Adapting the novel,” notes producer Stephen Cornwell, “was a big challenge. And like any adaptation, it evolved. One of the big questions was how to place Billy at the center of the story. How to find a way of creating this character whom, in the novel, engages the reader with his internal dialogue. How do you make that work cinematically? How do you place this character, his experiences, observations and point of view in the center of the story without resorting to narration, something we didn’t want to do. So as we adapted it, we went on a journey of trying to find the best way to express Billy’s point of view: how do you realize that first person experience in a cinematic context? How do you evolve cinematic language and the way we experience film in ways that allow us to get inside Billy’s head and go on this journey with him?”

Initially, it was Billy Lynn’s story that captivated director Ang Lee, his literal and emotional journey and the complicated juxtaposition of the glorification of returning war heroes and the horrific nature of the war they’ve fought. It was the kind of story that he thought lent itself to a new filmmaking approach he had been considering, one that could really connect the audience to Billy Lynn in an immersive, organic way, the cinematic equivalent of the first person, internal narrative of the book.

Ang Lee explains, “Billy Lynn’s Long Halftime Walk was a very compelling book. His observations of the absurdity of the over the top welcome home these warriors receive, the juxtaposition of this extravagant celebration of his heroism intercut with his battlefield service in Iraq, the irony of those two experiences side by side, it’s kind of an existential examination of what’s real and what’s not, there’s a sort of Zen quality to that comparison that fascinated me. I was attracted to the situation of the storytelling as well, the halftime show to celebrate the soldier in 2004 juxtaposed against the real battle – the drama, the conflict, a kind of coming of age story of a young soldier who has to sort it all out.”

  Opening across the Philippines on November 09, “Billy Lynn's Long Halftime Walk” is distributed by Columbia Pictures, local office of Sony Pictures Releasing International.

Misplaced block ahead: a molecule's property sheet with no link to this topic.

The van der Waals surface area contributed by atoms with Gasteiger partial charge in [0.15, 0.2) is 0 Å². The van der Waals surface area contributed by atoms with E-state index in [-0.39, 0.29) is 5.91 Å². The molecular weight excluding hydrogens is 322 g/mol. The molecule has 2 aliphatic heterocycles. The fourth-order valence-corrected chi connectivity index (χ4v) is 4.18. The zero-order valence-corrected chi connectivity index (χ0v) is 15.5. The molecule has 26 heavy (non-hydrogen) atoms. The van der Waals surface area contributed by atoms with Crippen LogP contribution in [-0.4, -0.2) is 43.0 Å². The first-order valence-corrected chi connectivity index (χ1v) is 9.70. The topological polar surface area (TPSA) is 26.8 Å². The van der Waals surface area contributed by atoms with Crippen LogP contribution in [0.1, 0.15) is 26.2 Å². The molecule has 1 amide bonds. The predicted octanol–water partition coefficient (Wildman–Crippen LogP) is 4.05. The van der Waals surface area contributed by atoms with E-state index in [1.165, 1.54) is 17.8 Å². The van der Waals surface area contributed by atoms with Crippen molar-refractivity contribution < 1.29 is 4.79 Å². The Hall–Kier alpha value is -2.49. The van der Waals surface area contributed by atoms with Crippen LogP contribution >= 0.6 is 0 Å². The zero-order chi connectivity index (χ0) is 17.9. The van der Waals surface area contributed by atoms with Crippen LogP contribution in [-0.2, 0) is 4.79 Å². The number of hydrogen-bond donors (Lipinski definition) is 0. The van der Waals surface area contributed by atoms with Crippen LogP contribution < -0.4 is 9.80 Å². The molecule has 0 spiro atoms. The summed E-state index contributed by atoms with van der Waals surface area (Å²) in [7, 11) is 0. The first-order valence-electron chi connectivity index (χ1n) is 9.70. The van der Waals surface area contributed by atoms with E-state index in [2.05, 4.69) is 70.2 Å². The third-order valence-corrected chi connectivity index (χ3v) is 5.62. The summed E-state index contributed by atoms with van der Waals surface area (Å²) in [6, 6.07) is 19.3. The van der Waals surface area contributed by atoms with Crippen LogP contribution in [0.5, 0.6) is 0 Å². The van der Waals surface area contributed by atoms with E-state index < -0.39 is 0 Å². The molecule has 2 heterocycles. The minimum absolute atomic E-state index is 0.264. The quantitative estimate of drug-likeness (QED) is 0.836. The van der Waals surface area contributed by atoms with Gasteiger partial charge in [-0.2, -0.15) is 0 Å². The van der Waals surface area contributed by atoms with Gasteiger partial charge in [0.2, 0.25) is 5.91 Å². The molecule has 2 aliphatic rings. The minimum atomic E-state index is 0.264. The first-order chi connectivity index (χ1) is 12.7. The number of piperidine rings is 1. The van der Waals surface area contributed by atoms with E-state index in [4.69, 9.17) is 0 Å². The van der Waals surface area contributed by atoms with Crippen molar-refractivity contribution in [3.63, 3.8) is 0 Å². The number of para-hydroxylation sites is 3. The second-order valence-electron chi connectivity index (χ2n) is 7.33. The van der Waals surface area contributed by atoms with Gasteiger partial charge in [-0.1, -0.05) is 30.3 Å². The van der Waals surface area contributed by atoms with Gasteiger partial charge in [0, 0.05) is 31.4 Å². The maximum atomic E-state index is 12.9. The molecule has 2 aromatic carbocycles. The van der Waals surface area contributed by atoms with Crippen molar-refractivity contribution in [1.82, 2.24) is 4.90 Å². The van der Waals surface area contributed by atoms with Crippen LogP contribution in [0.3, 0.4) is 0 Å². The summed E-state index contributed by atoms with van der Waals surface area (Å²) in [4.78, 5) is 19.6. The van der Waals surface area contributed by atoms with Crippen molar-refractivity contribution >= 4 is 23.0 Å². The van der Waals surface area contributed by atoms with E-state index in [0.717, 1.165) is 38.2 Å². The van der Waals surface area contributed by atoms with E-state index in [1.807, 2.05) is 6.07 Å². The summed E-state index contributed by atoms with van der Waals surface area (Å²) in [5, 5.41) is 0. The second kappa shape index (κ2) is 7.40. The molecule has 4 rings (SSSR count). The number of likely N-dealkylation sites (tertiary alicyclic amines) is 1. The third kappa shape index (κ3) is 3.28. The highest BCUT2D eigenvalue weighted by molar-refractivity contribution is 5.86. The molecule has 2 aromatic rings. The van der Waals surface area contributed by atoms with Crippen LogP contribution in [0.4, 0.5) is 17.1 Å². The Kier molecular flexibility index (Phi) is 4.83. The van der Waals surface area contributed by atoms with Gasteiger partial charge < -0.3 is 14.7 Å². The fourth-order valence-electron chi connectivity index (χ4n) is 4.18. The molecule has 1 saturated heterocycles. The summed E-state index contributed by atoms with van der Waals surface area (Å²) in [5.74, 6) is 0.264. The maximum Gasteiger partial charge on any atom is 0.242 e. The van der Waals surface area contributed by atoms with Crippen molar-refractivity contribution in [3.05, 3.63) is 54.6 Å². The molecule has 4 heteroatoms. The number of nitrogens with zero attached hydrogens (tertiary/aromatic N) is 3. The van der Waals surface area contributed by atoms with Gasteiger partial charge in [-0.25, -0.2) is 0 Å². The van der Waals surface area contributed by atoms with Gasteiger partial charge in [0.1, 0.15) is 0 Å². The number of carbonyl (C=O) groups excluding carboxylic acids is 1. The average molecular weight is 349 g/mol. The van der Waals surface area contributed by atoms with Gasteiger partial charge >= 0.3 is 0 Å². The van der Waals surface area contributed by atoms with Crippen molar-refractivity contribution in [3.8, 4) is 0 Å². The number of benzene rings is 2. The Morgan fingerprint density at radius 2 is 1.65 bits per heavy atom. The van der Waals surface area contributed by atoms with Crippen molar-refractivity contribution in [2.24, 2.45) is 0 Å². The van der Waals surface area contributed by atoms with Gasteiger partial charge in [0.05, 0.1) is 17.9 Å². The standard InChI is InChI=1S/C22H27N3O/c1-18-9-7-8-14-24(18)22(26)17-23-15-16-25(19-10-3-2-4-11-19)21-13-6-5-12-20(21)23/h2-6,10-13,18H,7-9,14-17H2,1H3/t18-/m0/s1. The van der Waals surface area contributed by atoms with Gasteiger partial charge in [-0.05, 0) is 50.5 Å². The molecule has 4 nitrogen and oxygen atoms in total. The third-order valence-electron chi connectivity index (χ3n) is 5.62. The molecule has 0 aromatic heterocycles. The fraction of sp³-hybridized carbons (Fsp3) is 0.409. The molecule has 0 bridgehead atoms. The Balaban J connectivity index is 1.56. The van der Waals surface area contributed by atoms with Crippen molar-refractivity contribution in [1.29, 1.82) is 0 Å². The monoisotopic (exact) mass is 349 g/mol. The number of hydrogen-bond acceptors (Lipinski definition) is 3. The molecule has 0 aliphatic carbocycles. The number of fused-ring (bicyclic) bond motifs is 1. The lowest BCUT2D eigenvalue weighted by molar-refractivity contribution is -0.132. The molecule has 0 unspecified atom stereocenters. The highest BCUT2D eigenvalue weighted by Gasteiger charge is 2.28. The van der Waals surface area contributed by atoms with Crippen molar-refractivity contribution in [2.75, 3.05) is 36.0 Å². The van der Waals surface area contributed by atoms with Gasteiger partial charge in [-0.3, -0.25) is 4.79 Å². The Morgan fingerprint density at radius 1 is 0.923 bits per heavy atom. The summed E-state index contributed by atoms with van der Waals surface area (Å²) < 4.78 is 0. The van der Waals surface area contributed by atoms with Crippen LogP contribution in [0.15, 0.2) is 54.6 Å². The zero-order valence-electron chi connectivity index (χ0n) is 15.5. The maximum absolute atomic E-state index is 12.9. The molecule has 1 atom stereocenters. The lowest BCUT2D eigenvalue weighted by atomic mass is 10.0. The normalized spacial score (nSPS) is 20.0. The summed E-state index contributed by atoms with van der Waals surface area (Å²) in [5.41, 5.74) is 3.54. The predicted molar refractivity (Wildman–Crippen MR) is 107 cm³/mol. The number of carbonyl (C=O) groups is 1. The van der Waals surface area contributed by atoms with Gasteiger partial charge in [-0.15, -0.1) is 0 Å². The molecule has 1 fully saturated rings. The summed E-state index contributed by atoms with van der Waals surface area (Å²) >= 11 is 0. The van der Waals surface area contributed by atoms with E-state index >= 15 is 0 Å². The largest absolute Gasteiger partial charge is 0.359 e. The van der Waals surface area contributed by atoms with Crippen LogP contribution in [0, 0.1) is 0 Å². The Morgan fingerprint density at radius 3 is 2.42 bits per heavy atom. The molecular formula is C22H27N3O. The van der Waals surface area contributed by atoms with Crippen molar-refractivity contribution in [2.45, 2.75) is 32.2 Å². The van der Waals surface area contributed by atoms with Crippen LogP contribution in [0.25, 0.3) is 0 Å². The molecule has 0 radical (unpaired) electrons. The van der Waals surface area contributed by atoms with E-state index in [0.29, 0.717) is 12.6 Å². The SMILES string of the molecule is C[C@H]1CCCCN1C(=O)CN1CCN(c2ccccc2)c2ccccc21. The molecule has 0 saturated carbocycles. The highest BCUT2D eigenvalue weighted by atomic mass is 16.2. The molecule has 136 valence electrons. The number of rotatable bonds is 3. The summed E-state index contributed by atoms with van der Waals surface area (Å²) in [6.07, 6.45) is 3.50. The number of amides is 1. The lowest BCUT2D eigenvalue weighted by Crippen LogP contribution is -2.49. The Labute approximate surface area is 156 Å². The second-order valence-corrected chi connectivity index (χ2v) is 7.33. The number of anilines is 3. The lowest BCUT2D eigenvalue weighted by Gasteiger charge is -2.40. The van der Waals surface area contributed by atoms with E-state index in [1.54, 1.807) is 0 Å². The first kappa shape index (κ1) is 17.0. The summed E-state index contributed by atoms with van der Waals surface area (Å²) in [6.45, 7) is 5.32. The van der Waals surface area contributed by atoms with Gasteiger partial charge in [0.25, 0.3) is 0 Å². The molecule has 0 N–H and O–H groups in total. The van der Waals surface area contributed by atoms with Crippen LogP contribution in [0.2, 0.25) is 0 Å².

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Promoting Good Dental Habits to Children for “Hapee” and Healthy Teeth

Some parents think it is not important to instill good oral habits among children because milk teeth are eventually replaced by permanent teeth. 

 Encouraging kids to practice the brushing habit even at very early ages will result in good long term oral health.

Contrary to this common perception, however, lack of dental hygiene has negative consequences for young children who are susceptible to developing cavities just as adults are. The milk they drink and the food they eat can cause acid attacks, resulting in dental caries and tooth decay.

For this reason, it is important to promote good oral care habits among youngsters at an early stage. Proper dental hygiene results in strong teeth for your little ones, and also initiates long-term good oral health for them.  

 Brushing regularly benefits both you and your child by protecting your pearly whites from plaque, bacteria and cavities.

With this in mind, Hapee Kiddie Anti-Cavity Toothpaste generously shares tips that foster proper oral care habits for your kids at home:

First, and most important habit of them all, teach your kids how to brush in their early years. Proper brushing habits—combined with the right toothpaste—equate to cavity-free kids.

Choose a toothpaste with kid-safe level of fluoride. For instance, Hapee Kiddie Anti-Cavity Toothpaste has a fluoride level of 1,000 ppm—the recommended amount of fluoride for children’s toothpaste by the Philippine Pedriatrics Dental Society Inc. and among others. *

Aside from brushing every after meal daily, remember to bring your little ones to the dentist every 6 months. 

Use oral care products designed for kids, like brushes with smaller heads that clean tiny mouths better, and with wider handles that little hands can easily grasp. Children likewise prefer fun and fruity flavors in toothpaste, instead of strong, minty ones.

Encourage your little ones to brush longer and better with Hapee Kiddie’s 7 kid-citing flavors: Strawberry Bloom, Orange Squeeze, Tutti Frutti Twist, Juicy Grapes, Apple Crunch, Bubblegum Pop, and Cookies and Cream Ahoy.

Teach your kids the ideal brushing time—which is at least two minutes—by making it fun and easy to remember: just sing the alphabet song in their heads twice.

 For children, the best choice of toothpaste is Hapee Kiddie Anti-Cavity Toothpaste, with a fluoride level of 1,000 ppm, the recommended amount of fluoride for children’s toothpaste.

Remember that toothbrushes should be replaced every three to four months—or even sooner, if these have become frayed or worn out, and whenever your child goes through a bad case of cold or flu.
Aside from proper brushing with Hapee Kiddie Anti-Cavity Toothpaste, watch what your kids eat. Wean them away from junk food and offer them healthy snacks instead. Introduce your kids at an early age to nuts and fruits as snacks—not candy bars or sugary foods.

Also, have them maintain oral care with regular visits to the dentist every 6 months. A great idea: time their dental checkups with your own in order to show that dental care is a priority.
Remember: Happy habits are essential for children’s healthy teeth, especially the brushing habit. When it comes to your child’s toothpaste, choose Hapee Kiddie Anti-Cavity Toothpaste, an expert at making brush time fun time.
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Wednesday, October 26, 2016

Doctor Strange: Movie Review

By: Matt Suzara